Applying Credibility to Teacher Hiring

A teacher affects eternity, he can never tell where his influence stops.” by R. Gerard Longo

She was less than 5 feet tall and appeared flustered and hurried. She was dwarfed by the high school students she was assigned to teach. She told the home economics class she was running late and hadn’t eaten. Once she captured their attention with her ruse, she sat and hurriedly ate a small sandwich from her brown lunch bag.

She asked the class to forgive her bad manners as she passed out a brown bag to each student. The bag contained realistic food cutouts and important nutritional facts. With all eyes resting on her, the home economics teacher candidate began her demonstration lesson on the food guide pyramid, a wonderfully imaginative approach to teaching one of the most important lessons of her young career.

A Credible Approach
How can a school district use a hiring policy to improve the quality of its teaching force? Even though a district may have superb facilities and curriculum, student achievement requires skilled and caring teachers. Good teachers promote learning and capture the hearts and minds of students. Perhaps the most important duty a superintendent fulfills is to recommend the best teachers he or she can find.

Over a 10-year period, the Quaker Valley School District in Sewickley, Pa., replaced 70 percent of its teachers. To deal with these substantial employment needs, we created a “Hire the Best” policy, which served as a process for identifying the most qualified teacher candidates. Some of our hiring procedures are fairly common among school districts. We search aggressively, match credentials to needs and screen countless candidates.

Subsequently, our tactics diverge from the norm. Because we want our staff and community to appreciate the importance we place on teaching, we involve teachers and students in the hiring process. Their participation removes the mystique of how and why a teacher is chosen. Involvement makes the hiring process credible.

Teams composed of the principal and three to five teachers from the school with the vacancy interview as many as six top candidates. Interviews are structured but allow for questions that arise.

The team determines which candidates align best with school and district priorities. Once the field is narrowed, semi-finalists teach a 20-minute demonstration lesson to a class of students from the school where the vacancy exists. Candidates are provided the same instructional objective. The team observes the lesson and then reviews the session with the candidate.

Later, the principal questions the students about their observations of the lesson. Feedback from the students to the team is helpful. We have learned that even elementary students have insight into effective teaching. Students praise candidates who allow them to demonstrate prior knowledge or who set aside time to get to know them. While students are sympathetic to the candidates and their difficult task, they understand their responsibility and are critical of poor performance.

The demonstration lesson is the most vital part of our hiring process. When candidates are able to deliver a well-planned and executed lesson to students under close scrutiny and within tight time constraints, they likely have the competence we require.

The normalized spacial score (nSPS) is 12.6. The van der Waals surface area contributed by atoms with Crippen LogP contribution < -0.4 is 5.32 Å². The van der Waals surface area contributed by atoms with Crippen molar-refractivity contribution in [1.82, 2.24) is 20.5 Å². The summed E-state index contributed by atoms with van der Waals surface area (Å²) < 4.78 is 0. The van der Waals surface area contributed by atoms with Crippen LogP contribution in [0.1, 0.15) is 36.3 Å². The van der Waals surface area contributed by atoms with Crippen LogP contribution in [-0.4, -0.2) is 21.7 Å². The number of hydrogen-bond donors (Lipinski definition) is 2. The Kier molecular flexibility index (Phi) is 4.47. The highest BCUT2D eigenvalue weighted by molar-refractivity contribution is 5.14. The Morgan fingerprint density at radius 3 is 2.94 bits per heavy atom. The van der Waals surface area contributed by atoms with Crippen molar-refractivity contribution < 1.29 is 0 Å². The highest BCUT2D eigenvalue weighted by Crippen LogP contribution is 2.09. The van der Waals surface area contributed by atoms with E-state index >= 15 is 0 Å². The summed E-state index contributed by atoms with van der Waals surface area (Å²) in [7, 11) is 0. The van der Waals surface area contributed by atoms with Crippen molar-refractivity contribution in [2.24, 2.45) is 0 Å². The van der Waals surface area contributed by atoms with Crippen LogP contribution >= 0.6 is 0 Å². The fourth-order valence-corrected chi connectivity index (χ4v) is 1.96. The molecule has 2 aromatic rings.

Once the team reaches consensus, they send two candidates to the superintendent. Prior to this last interview, an administrator uses Gallup’s “Perceiver Interview” to gauge the potential contributions of each candidate. After the superintendent reviews the record and interviews the finalists, he consults with the interview team before recommending a candidate for employment.

School boards and superintendents feel pressure when teaching vacancies need to be filled. Substitutes, community members and district alumni believe they have an entitlement to these positions. Because teacher employment decisions may directly affect the quality of learning in our schools for decades, a superintendent must ensure that a consistent and focused selection process that’s understood by the staff and community is in place.

In our district, the Hire the Best policy is a hallmark program that results in improved student achievement, increased respect for teachers and enhanced public relations. Since its inception, test scores have steadily risen, ranking our district among the best in Pennsylvania. Student participation in challenging curriculum has increased appreciably. The number of coaches and club sponsors who teach in the district has risen. We received National Blue Ribbon School of Excellence awards for each of our four schools, developed an International Baccalaureate Middle Years Programme and were named one of three award-winning Digital School Districts in our state. In the last two years, 4 percent of our teachers have earned national board certification. In districtwide surveys, parents tend to believe the district “has assembled a high quality staff and utilizes personnel effectively.”

A Rigorous Process
Hiring the best is not easy to do and may be why many school districts do not try. It is time consuming, labor intensive and sometimes politically unpopular. Instead of blaming poor teaching on unions or tenure, our district has chosen a different path and it has made all the difference.

In a time when No Child Left Behind legislation and high-stakes testing have increased accountability for students, teachers and school districts, we cannot ignore the difference made by effective employment practices. School districts employing only the best-qualified candidates as teachers will outperform those that settle for less. You can stake your job on it.

Gerard Longo is superintendent of the Quaker Valley School District, 203 Graham St., Sewickley, PA 15143. E-mail: